Mushroom Court Ruling Sprouts Controversy on Whether Reliance on Lawyer Advice Maintains Affirmative Defense to Antitrust Claims

A federal district court recently ruled that claims of “good faith reliance on counsel” were not sufficient to maintain a Capper-Volstead affirmative defense to the antitrust laws – a result that may soon collide with rulings by other courts considering the same issue. Several years ago, a Pennsylvania mushroom cooperative, its members, and various other … Continue Reading

Leave My Employees Alone! You Promised You Wouldn’t Hire/Solicit Them

With the antitrust class action against Google, Apple, Intel and other Silicon Valley heavyweights nearly in the books ($300 million plus in settlements and millions more in defense fees later), it is time once again to ask what this settlement means for the continued use of clauses in merger and other types of agreements like … Continue Reading

How Direct Is Direct? Judge Posner Clarifies the Extraterritorial Scope of the Antitrust Laws via the “Direct” Effects Test under the FTAIA

A recent decision from Judge Posner in the Seventh Circuit, Motorola Mobility LLC v. AU Optronics, offers the latest insight into the extraterritorial reach of the Sherman Act.  In dismissing Motorola’s price-fixing claims of more than $3.5 billion, Judge Posner continued the clarification of the Foreign Trade Antitrust Improvements Act (“FTAIA”), by narrowing the conduct that constitutes … Continue Reading

FTC Victory in Idaho Hospital-Physician Acquisition Case Should be a Wake-Up Call for Future and Past Deals

The ink is still drying on the Idaho federal district court’s order requiring St. Luke’s Health System (“St. Luke’s”) to unwind its acquisition of Saltzer Medical Group (“Saltzer”) – a for-profit, physician-owned, multi-specialty group comprising approximately 44 physicians located in Nampa, Idaho.  But hospitals considering future acquisitions of physician groups, and those that the FTC … Continue Reading

Past as Prologue: Rebirth of the Merger Trial and the Bazaarvoice Case

For many years after its implementation, the Hart-Scott-Rodino Antitrust Improvements Act of 1976 seemed to sound the death knell of post-consummation merger trials.  By establishing a file-and-wait system rather than the old catch-me-if-you-can non-system, the Act enabled the antitrust enforcement agencies to prevent the consummation of potentially anticompetitive mergers until they completed their investigation, and … Continue Reading

Patent Trolls, Anti-Trolls, and Antitrust Law Collide in Patent Licensing Dispute

We previously wrote that regulators are considering using antitrust laws to reign in perceived abuses by non-practicing entities or, more familiarly, “patent trolls” – entities that purchase the rights to patents not to practice the patents but to enforce them through licensing or litigation.  In a recent case, antitrust laws are taking center stage in … Continue Reading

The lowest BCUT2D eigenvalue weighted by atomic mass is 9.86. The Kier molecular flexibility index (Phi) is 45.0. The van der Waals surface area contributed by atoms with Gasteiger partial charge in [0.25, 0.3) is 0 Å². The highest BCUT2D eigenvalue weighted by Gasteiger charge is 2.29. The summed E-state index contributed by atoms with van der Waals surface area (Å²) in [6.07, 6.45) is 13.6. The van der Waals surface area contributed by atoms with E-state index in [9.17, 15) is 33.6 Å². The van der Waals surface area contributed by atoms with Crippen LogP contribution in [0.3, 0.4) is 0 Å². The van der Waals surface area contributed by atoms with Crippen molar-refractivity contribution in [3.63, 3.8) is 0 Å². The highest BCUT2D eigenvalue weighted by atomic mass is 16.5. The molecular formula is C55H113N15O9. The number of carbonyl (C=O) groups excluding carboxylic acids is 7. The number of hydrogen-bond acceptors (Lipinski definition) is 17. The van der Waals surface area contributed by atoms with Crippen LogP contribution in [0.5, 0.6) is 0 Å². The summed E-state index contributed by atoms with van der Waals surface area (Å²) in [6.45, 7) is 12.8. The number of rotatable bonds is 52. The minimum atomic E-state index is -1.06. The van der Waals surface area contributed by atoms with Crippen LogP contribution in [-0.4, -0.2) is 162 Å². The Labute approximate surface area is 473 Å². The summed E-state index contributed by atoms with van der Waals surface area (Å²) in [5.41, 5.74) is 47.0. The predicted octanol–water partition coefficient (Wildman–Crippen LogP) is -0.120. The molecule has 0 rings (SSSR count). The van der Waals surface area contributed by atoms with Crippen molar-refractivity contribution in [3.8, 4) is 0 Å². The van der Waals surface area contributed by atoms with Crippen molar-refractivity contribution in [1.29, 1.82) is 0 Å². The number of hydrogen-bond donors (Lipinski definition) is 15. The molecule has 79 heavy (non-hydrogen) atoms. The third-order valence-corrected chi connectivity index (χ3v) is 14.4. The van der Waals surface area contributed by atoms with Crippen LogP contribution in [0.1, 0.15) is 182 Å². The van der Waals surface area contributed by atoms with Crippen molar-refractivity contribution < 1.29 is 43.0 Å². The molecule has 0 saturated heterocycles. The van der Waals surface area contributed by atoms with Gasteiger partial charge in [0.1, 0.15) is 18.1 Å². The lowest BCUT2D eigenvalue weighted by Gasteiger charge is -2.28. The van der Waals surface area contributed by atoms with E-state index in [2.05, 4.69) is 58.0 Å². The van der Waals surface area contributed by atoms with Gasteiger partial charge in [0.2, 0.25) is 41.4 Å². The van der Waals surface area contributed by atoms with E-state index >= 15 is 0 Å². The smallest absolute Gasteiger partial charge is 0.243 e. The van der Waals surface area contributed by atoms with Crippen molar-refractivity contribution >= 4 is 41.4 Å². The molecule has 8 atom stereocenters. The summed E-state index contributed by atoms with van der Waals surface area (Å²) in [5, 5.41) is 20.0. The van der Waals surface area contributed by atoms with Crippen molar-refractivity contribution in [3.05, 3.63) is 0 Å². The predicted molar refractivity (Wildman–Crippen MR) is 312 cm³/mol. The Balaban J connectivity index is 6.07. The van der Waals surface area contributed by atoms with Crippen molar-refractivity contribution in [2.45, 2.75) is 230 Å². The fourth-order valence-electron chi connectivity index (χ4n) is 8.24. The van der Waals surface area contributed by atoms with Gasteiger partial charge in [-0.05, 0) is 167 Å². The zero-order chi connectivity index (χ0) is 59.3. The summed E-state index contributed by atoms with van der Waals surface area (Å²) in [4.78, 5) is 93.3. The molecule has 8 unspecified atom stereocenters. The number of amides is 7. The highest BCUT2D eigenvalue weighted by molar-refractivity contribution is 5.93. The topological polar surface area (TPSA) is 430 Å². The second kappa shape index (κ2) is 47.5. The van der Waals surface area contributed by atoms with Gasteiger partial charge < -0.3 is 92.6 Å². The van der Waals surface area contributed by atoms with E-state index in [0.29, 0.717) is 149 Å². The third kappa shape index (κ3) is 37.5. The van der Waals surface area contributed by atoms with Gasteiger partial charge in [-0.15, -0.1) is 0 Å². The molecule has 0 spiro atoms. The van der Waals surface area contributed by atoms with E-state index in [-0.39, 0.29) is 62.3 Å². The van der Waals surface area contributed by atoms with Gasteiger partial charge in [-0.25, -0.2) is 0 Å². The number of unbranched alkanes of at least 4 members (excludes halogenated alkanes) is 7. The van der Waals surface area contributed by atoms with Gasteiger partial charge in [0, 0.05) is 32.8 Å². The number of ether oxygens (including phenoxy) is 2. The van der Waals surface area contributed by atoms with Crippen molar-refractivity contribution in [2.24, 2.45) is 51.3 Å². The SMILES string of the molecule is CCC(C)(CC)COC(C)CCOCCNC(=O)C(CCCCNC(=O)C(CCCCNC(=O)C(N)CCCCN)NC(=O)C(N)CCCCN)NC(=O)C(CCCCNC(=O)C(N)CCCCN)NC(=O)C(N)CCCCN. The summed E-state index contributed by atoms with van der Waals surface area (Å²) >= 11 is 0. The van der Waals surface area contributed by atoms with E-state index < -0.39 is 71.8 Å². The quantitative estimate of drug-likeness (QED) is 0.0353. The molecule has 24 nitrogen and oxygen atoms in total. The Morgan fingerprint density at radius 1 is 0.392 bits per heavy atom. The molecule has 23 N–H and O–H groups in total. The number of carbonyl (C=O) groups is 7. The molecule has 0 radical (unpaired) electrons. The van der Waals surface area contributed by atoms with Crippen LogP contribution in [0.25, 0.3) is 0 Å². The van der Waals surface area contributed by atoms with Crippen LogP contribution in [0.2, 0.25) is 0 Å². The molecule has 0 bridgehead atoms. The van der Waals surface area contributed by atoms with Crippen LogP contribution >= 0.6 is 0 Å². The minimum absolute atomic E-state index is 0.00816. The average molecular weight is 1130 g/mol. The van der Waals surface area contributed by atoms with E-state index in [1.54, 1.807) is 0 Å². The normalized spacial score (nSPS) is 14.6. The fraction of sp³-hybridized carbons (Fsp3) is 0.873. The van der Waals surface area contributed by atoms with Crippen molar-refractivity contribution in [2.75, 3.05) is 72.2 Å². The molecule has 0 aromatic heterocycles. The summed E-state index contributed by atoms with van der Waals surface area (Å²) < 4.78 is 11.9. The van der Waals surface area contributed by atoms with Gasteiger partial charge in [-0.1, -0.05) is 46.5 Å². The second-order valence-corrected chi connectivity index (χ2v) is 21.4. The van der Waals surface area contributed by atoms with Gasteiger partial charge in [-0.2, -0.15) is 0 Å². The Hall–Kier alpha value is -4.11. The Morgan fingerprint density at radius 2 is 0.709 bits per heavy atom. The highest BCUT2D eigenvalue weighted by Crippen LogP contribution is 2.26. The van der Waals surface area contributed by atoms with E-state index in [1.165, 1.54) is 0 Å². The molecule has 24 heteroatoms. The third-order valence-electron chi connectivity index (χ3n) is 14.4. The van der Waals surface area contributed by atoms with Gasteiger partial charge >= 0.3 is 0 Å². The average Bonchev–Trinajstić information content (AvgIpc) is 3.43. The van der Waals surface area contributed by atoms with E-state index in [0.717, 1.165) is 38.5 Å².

Give It Back! Disgorgement – Another FTC Arrow against Reverse-Payment Settlements that Delay Generic Entry

If the uncertainty that the Supreme Court’s Actavis decision injected into the world of reverse-payment settlement litigation wasn’t enough to get your attention, then the FTC’s recent effort to obtain disgorgement from Cephalon in a reverse-payment case should do so. Cephalon is arguing that the federal district court should dismiss the FTC’s near six-year-old complaint … Continue Reading

Could an Idaho Healthcare Merger Impact Other Mergers, Including the American/US Airways Merger?

With the trial over, post-trial briefs due November 1, and closing arguments scheduled for November 7, a lot more is at stake than whether St. Luke’s Health System (“St. Luke’s”) can keep Saltzer Medical Group (“Saltzer”) – a for-profit, physician-owned, multi-specialty group comprising approximately 44 physicians located in Nampa, Idaho.  St. Luke’s closed its acquisition … Continue Reading

Update: Where (and What) is the Harm?

Court denies antitrust plaintiffs’ request to amend complaint in LIBOR manipulation case We previously wrote about Judge Buchwald of the Southern District of New York dismissing plaintiffs’ antitrust claims arising from the LIBOR manipulation scandal.  Recently, the Court denied plaintiffs’ request to cure the defects in its claims by filing a second amended complaint. In re LIBOR-Based … Continue Reading

Court Tackles Product Market Definition for NFL-Licensed Apparel Case

Beginning in 1922 with the Supreme Court’s decision in Federal Baseball Club of Baltimore v. National League of Professional Baseball, professional sports leagues have been involved in antitrust litigation.  In those cases, the parties often disagree about the relevant product market, and particularly whether the relevant product is the league as a whole that competes against other … Continue Reading

Supreme Court Rules That “Pay for Delay” Generic Drug Patent Settlements Are Not Shielded From Antitrust Liability

The Supreme Court has held that the antitrust laws may forbid patent settlements that delay the market entry of generic drugs in return for large payments from manufacturers of competing branded drugs.  The Court’s ruling rewarded the dogged efforts of the Federal Trade Commission to expose those settlements—which the FTC labels “pay for delay”—to antitrust … Continue Reading